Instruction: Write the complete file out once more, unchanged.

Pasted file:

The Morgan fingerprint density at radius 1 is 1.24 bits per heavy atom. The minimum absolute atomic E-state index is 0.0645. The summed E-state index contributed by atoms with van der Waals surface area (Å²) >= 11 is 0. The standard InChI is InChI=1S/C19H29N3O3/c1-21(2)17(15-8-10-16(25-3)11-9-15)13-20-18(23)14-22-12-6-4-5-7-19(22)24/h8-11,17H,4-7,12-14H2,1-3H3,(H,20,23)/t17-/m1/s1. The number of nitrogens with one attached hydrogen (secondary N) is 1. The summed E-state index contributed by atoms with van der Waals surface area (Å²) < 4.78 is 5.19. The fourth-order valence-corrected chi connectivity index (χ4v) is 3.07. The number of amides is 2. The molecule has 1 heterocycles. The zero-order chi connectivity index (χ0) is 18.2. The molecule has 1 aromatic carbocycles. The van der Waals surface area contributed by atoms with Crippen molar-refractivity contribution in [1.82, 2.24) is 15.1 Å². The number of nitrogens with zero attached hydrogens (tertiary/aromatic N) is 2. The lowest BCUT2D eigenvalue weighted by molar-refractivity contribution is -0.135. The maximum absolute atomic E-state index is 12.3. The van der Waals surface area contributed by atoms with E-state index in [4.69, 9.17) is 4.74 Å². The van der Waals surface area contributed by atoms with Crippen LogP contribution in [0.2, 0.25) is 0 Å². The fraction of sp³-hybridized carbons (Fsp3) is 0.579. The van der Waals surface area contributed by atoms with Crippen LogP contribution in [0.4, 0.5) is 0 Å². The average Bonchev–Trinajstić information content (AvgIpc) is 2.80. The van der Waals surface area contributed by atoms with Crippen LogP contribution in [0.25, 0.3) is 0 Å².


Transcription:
The Morgan fingerprint density at radius 1 is 1.24 bits per heavy atom. The minimum absolute atomic E-state index is 0.0645. The summed E-state index contributed by atoms with van der Waals surface area (Å²) >= 11 is 0. The standard InChI is InChI=1S/C19H29N3O3/c1-21(2)17(15-8-10-16(25-3)11-9-15)13-20-18(23)14-22-12-6-4-5-7-19(22)24/h8-11,17H,4-7,12-14H2,1-3H3,(H,20,23)/t17-/m1/s1. The number of nitrogens with one attached hydrogen (secondary N) is 1. The summed E-state index contributed by atoms with van der Waals surface area (Å²) < 4.78 is 5.19. The fourth-order valence-corrected chi connectivity index (χ4v) is 3.07. The number of amides is 2. The molecule has 1 heterocycles. The zero-order chi connectivity index (χ0) is 18.2. The molecule has 1 aromatic carbocycles. The van der Waals surface area contributed by atoms with Crippen molar-refractivity contribution in [1.82, 2.24) is 15.1 Å². The number of nitrogens with zero attached hydrogens (tertiary/aromatic N) is 2. The lowest BCUT2D eigenvalue weighted by molar-refractivity contribution is -0.135. The maximum absolute atomic E-state index is 12.3. The van der Waals surface area contributed by atoms with E-state index in [4.69, 9.17) is 4.74 Å². The van der Waals surface area contributed by atoms with Crippen LogP contribution in [0.2, 0.25) is 0 Å². The fraction of sp³-hybridized carbons (Fsp3) is 0.579. The van der Waals surface area contributed by atoms with Crippen LogP contribution in [0.4, 0.5) is 0 Å². The average Bonchev–Trinajstić information content (AvgIpc) is 2.80. The van der Waals surface area contributed by atoms with Crippen LogP contribution in [0.25, 0.3) is 0 Å².